No need to double the cook time on two packages, but we would recommend adding an additional quart of water. Cook times are listed on the package.
Can BUITONI® pastas be cooked in a skillet?
Our pastas are not designed to be cooked in a skillet. We recommend following preparation instructions listed on the package.
What is the best way to open BUITONI® pasta packaging?
We recommend carefully cutting the top film with scissors to open the package.
What sauce do you recommend I serve with BUITONI® pasta?
Tastes and preferences vary widely, so we have a variety of pastas and sauces that can be used interchangeably. Click here to go to a page where you can see our pastas and sauces.
What is the difference between Tortellini and Tortelloni?
Tortellini and Tortelloni are essentially the same pasta shape with size being the only difference. Tortellini are small twists of pasta, filled with various ingredients, such as cheese or meat. Tortelloni are larger versions of this basic shape. The city of Bologna, Italy considers Tortellini their own. Legend has it when gods walked the earth, an innkeeper was so enchanted with the beauty of Venus that he modeled the little Tortellini after her navel! The nickname for this pasta in Bologna is "sacred navels"!
What is durum wheat?
Durum wheat is the cornerstone of making tender pasta. Durum wheat is one of the three major types of wheat, the other two being hard or soft. Durum wheat is the hardest of the three with the highest gluten content. It is ground coarser than traditional baking flour and is used to make BUITONI® pasta.
How much BUITONI® Pesto should I use for one serving?
Start with one tablespoon and toss with hot pasta. Use your preference from there - it is a personal preference on how much to use. The back of the package contains the nutrition information for one serving.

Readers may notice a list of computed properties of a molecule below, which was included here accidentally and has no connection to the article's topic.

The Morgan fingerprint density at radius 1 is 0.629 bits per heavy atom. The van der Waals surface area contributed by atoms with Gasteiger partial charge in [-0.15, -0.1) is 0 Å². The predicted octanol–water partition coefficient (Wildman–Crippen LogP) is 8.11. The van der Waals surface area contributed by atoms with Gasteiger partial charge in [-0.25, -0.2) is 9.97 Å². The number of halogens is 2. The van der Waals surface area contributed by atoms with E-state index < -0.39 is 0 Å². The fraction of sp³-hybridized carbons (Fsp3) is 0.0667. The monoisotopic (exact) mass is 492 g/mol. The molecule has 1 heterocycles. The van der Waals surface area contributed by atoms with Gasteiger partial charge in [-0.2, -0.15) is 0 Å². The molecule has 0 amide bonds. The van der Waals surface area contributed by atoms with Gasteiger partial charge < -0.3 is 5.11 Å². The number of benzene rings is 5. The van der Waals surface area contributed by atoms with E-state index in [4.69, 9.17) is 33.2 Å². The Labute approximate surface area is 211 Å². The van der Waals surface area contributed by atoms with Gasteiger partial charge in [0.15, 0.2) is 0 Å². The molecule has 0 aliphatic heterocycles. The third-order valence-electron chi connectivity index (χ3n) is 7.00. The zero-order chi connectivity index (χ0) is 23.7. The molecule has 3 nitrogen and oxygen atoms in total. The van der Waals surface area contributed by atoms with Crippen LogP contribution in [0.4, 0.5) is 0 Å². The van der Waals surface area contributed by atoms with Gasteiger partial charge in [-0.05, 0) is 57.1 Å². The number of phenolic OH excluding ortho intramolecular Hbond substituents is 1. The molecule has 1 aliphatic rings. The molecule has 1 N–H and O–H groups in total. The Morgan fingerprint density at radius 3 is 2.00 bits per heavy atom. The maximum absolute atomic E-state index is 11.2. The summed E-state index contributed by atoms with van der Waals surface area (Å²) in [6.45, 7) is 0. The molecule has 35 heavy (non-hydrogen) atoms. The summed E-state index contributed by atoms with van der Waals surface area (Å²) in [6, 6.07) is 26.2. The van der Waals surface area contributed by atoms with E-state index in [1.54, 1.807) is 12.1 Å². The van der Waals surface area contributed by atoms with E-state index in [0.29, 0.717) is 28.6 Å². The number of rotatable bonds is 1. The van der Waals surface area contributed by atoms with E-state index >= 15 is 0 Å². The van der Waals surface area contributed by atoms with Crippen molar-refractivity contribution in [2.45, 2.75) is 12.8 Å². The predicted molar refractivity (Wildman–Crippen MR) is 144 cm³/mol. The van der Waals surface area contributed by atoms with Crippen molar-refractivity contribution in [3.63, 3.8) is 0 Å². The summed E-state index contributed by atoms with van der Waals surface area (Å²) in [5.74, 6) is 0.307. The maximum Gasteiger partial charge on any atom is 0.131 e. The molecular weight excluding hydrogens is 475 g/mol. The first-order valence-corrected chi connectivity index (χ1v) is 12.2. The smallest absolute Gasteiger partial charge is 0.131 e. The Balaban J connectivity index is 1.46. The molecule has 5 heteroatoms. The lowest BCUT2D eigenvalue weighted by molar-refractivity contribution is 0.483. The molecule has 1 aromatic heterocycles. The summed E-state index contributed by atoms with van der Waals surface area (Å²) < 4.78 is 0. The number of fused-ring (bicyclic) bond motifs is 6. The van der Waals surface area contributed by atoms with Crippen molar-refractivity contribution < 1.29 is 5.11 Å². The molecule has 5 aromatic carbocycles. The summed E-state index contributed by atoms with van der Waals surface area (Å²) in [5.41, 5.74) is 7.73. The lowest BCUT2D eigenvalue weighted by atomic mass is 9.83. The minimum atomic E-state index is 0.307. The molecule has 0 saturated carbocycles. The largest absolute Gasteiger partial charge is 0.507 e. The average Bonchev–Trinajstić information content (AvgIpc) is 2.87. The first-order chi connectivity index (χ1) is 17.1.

Is BUITONI® pasta pasteurized?
Our pasta is blanched and heat treated, but does not meet pasteurization standards. The eggs used in the product, however, are pasteurized. We recommend preparing the products according to their preparation instructions on the back of the package for the best safety and quality standards.
Are BUITONI® cheeses pasteurized?
Buitoni cheese products are not pasteurized. However, the milk used to produce our cheese is pasteurized prior to making the cheese.
Are your products Kosher?
At this time, none of our Buitoni products are certified as Kosher.
Are BUITONI® products gluten free?
All of our Buitoni pastas, including our vegetable, herb and spice infused pastas, contain wheat derivatives and are made on the same lines as products that contain gluten ingredients. Our Buitoni sauces are certified gluten free and prepared in a separate area from our pasta. Every precaution is taken to prevent cross-contact.
Are BUITONI® sauces gluten free?
Yes! All Buitoni sauces are certified gluten free.
Do BUITONI® products contain or have cross contact with Peanuts/Nuts?
Peanuts are not present in the facility where we make our Buitoni products, however our Pesto sauce is made with pine nuts and walnuts. Every precaution is taken to prevent cross-contact.